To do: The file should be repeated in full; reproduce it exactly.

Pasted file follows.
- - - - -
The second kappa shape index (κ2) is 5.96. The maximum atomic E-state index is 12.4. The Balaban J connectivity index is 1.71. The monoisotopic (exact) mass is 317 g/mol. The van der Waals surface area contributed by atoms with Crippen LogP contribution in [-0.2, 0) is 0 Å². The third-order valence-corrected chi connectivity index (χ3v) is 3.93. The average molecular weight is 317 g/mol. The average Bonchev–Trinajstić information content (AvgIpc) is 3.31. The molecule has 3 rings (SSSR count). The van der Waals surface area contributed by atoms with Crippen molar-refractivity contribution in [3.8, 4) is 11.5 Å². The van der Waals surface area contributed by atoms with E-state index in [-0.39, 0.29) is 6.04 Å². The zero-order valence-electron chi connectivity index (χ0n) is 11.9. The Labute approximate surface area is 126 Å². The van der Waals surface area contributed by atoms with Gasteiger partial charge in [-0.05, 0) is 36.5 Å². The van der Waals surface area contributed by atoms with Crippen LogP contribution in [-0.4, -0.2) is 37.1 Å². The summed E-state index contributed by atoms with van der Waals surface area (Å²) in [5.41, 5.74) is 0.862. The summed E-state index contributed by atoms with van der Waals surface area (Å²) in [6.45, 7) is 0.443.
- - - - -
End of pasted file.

The second kappa shape index (κ2) is 5.96. The maximum atomic E-state index is 12.4. The Balaban J connectivity index is 1.71. The monoisotopic (exact) mass is 317 g/mol. The van der Waals surface area contributed by atoms with Crippen LogP contribution in [-0.2, 0) is 0 Å². The third-order valence-corrected chi connectivity index (χ3v) is 3.93. The average molecular weight is 317 g/mol. The average Bonchev–Trinajstić information content (AvgIpc) is 3.31. The molecule has 3 rings (SSSR count). The van der Waals surface area contributed by atoms with Crippen molar-refractivity contribution in [3.8, 4) is 11.5 Å². The van der Waals surface area contributed by atoms with E-state index in [-0.39, 0.29) is 6.04 Å². The zero-order valence-electron chi connectivity index (χ0n) is 11.9. The Labute approximate surface area is 126 Å². The van der Waals surface area contributed by atoms with Gasteiger partial charge in [-0.05, 0) is 36.5 Å². The van der Waals surface area contributed by atoms with Crippen LogP contribution in [-0.4, -0.2) is 37.1 Å². The summed E-state index contributed by atoms with van der Waals surface area (Å²) in [5.41, 5.74) is 0.862. The summed E-state index contributed by atoms with van der Waals surface area (Å²) in [6.45, 7) is 0.443.